'Are you? Well, good luck.' Without very much interest, he shook her gloved hand and then turned on his heel and walked along the landing in the direction of his dressing-room. Watching him go, Elfrida thought, I'm glad I'm getting out of here. She walked on down the stairs, across the hall and out through the massive front door into the porch where she was confronted for the last time by the park and a bold, brilliant winter morning. A new incarnation beckoned. She put down her bags. It was here that she was ambushed by her four charges.
'We bought you a present, Miss Halliday,' said Nettie, offering it. She smiled up at the governess. For the first time Elfrida noticed a sort of flirtatious coquetry about Nettie which momentarily caught her attention. With all of them watching, she opened the little parcel.
Soap. Very expensive soap. Chanel soap. It raised the question of where it had come from. Davina Harding's bathroom, perhaps?
'It's lovely, simply lovely,' said Elfrida. 'Thank you!'
A tear slid down her middle-aged cheek.
The taxi arrived. With all of them clustering around, she got in. As the cab drew away, she waved. Watching the tiny group receding, she wondered with a pang what would happen to them all. I've been in some odd households in the course of my job, thought Elfrida, but that was definitely the oddest.
The car turned a corner of the drive and the little Hardings were lost to sight.CHAPTER 2
Sitting opposite her prospective employer, Sibyl Fox uncharacteristically felt herself the victim of creeping exhaustion. It was as though the extreme languor of the other was catching. Or maybe it was that the only way Davina Harding seemed to be able to function was by syphoning off other people's energy. When words failed her, she simply waved her hands balletically and then carried on speaking as though the sentence had been properly finished and her audience knew what it was she had intended to say. All the same, in spite of the fits and starts, a lot of information came out of the interview. Mrs Fox learnt that governesses had come and gone with rapidity, the last having been a Miss Elfrida Halliday who had departed three weeks earlier.
'So close to Christmas. So inconsiderate!'
So close to Christmas? It was only September.
'Since her departure, Dods has gone to boarding-school leaving Wigs, Jonty and Nettie. In the fullness of time, by which I mean next year, Jonty and Wigs will go as well, leaving only Nettie in your charge.'
Dods and Wigs and Jonty and Nettie? With the exception of Jonty, who seemed to have got off lightly when name assassination was taking place, Mrs Fox wondered what on earth they could all have been christened in the first place. Aloud she said, 'And what about Nettie? When does Nettie go to school?'
Davina Harding looked quite shocked.
'Nettie is a girl. Nettie will not go to school. No, no, Nettie will remain at home until she goes to finishing-school, prior to Coming Out. So, what do you say, Mrs Fox?'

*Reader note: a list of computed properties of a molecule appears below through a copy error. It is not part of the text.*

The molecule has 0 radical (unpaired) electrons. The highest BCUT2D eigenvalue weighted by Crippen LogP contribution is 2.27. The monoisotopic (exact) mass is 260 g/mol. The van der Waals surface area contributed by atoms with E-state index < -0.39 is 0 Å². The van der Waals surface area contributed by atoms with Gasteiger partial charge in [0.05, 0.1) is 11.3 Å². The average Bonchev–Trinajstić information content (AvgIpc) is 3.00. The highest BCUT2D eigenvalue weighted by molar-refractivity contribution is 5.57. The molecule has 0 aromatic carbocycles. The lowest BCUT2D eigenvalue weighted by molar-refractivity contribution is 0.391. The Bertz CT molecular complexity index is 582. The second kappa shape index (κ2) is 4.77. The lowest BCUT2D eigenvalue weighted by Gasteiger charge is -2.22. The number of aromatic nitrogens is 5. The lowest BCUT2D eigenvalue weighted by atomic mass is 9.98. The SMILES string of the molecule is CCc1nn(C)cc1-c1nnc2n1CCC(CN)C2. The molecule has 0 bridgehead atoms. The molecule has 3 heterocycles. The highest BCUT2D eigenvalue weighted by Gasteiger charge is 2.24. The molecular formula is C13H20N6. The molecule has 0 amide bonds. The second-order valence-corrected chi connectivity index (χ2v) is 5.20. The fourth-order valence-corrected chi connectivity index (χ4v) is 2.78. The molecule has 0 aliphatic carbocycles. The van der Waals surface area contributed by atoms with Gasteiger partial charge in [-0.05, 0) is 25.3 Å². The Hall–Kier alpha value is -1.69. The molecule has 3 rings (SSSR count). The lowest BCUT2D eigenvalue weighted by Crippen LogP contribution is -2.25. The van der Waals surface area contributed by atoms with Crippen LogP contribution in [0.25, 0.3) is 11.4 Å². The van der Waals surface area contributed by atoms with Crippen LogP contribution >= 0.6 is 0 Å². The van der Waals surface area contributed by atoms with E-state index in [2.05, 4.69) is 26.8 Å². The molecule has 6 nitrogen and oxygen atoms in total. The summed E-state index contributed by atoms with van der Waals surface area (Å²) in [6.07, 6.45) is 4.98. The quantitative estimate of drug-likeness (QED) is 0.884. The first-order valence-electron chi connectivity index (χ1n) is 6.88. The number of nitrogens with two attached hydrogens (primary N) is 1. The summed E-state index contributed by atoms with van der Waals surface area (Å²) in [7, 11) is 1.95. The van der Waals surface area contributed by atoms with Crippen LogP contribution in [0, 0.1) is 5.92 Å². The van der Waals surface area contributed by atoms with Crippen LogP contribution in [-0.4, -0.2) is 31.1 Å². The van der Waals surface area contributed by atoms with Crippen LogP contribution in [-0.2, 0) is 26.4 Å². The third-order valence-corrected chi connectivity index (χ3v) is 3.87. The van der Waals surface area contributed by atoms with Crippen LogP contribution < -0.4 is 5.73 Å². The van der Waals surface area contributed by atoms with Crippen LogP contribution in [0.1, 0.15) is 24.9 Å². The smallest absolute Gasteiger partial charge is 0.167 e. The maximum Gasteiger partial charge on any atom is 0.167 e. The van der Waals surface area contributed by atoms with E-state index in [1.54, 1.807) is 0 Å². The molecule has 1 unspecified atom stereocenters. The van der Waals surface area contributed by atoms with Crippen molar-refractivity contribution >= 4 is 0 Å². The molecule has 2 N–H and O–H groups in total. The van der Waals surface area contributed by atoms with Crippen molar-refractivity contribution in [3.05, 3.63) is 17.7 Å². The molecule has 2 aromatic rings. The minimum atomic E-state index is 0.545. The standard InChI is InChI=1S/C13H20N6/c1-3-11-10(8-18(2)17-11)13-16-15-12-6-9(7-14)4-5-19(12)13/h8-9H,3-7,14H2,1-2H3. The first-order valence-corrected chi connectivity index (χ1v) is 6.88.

This was the moment. Fortified by the knowledge that so far the Harding forays into the governess market appeared to have been disastrous, Mrs Fox said, 'I should like to take the post, but there is one thing you should know.'
'Yes?' said Davina Harding, looking almost alert for the first time.
'I am a widow and have a daughter who is the same age as Nettie. It would be impossible for me to accept this position unless I could bring her with me and educate her along with Nettie.'
Mrs Harding felt rather put out. However Mrs Fox, whose references had been adequate, though only that, seemed a ladylike person and, presumably, had a ladylike daughter. After a pause, she said, reluctantly, 'Oh, very well. I should like you to start as soon as you possibly can.'
'I shall be free to come to you at the end of this month.'
'Then that will have to do, I suppose.'
'May I be allowed to see the nursery wing?'
'Of course. I shall take you there myself.'
Following Davina Harding as she swayed, storklike, up the staircase, Mrs Fox looked around her. The house was well furnished with silk curtains, Persian rugs and impressive paintings and furniture. What Mrs Harding lacked in energy she appeared to have made up for in taste. The culture shock, then, going into the children's wing was immense. Beyond an oak door, polished floorboards gave way to grey lino and chipped paintwork.
'This is the day nursery,' said Mrs Harding, pushing open the door.
Spartan was the only word for it.
Outside the window the munificence of the park only served to point up the extreme spareness of the room in which they stood. Collapsing armchairs of the sort which might be seen on the back of totters' carts were haphazard and shelves overflowed with tattered books and jigsaws. There was what looked like an open scrapbook on the floor accompanied by a pot of paste and a pair of scissors, the whole surrounded by coloured pencils and crayons. Dominant was a huge rocking-horse with glass eyes whose tail was reduced to a few wispy strands and whose stuffing had partially disgorged itself through a hole in its bald leather stomach. There were no curtains.